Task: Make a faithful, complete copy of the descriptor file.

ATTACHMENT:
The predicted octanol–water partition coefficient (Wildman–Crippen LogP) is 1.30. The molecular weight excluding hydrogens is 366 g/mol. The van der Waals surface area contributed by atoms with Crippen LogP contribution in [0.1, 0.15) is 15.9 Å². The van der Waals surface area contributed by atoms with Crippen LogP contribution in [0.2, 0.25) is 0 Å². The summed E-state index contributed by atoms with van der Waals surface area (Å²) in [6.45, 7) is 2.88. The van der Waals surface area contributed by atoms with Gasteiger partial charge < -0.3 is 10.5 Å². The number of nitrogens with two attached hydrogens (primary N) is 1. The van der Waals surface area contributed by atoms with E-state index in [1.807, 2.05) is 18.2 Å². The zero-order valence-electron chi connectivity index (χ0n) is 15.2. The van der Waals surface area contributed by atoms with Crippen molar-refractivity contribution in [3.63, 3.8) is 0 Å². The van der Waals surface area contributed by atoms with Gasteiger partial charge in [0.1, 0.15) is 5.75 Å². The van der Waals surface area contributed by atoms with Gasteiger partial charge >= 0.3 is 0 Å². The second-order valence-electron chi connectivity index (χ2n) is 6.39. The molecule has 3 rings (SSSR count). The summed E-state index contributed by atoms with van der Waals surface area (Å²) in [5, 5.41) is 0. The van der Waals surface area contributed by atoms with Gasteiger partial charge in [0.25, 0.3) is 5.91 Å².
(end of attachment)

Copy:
The predicted octanol–water partition coefficient (Wildman–Crippen LogP) is 1.30. The molecular weight excluding hydrogens is 366 g/mol. The van der Waals surface area contributed by atoms with Crippen LogP contribution in [0.1, 0.15) is 15.9 Å². The van der Waals surface area contributed by atoms with Crippen LogP contribution in [0.2, 0.25) is 0 Å². The summed E-state index contributed by atoms with van der Waals surface area (Å²) in [6.45, 7) is 2.88. The van der Waals surface area contributed by atoms with Gasteiger partial charge < -0.3 is 10.5 Å². The number of nitrogens with two attached hydrogens (primary N) is 1. The van der Waals surface area contributed by atoms with E-state index in [1.807, 2.05) is 18.2 Å². The zero-order valence-electron chi connectivity index (χ0n) is 15.2. The van der Waals surface area contributed by atoms with Crippen molar-refractivity contribution in [3.63, 3.8) is 0 Å². The van der Waals surface area contributed by atoms with Gasteiger partial charge in [0.1, 0.15) is 5.75 Å². The van der Waals surface area contributed by atoms with Gasteiger partial charge >= 0.3 is 0 Å². The second-order valence-electron chi connectivity index (χ2n) is 6.39. The molecule has 3 rings (SSSR count). The summed E-state index contributed by atoms with van der Waals surface area (Å²) in [5, 5.41) is 0. The van der Waals surface area contributed by atoms with Gasteiger partial charge in [0.25, 0.3) is 5.91 Å².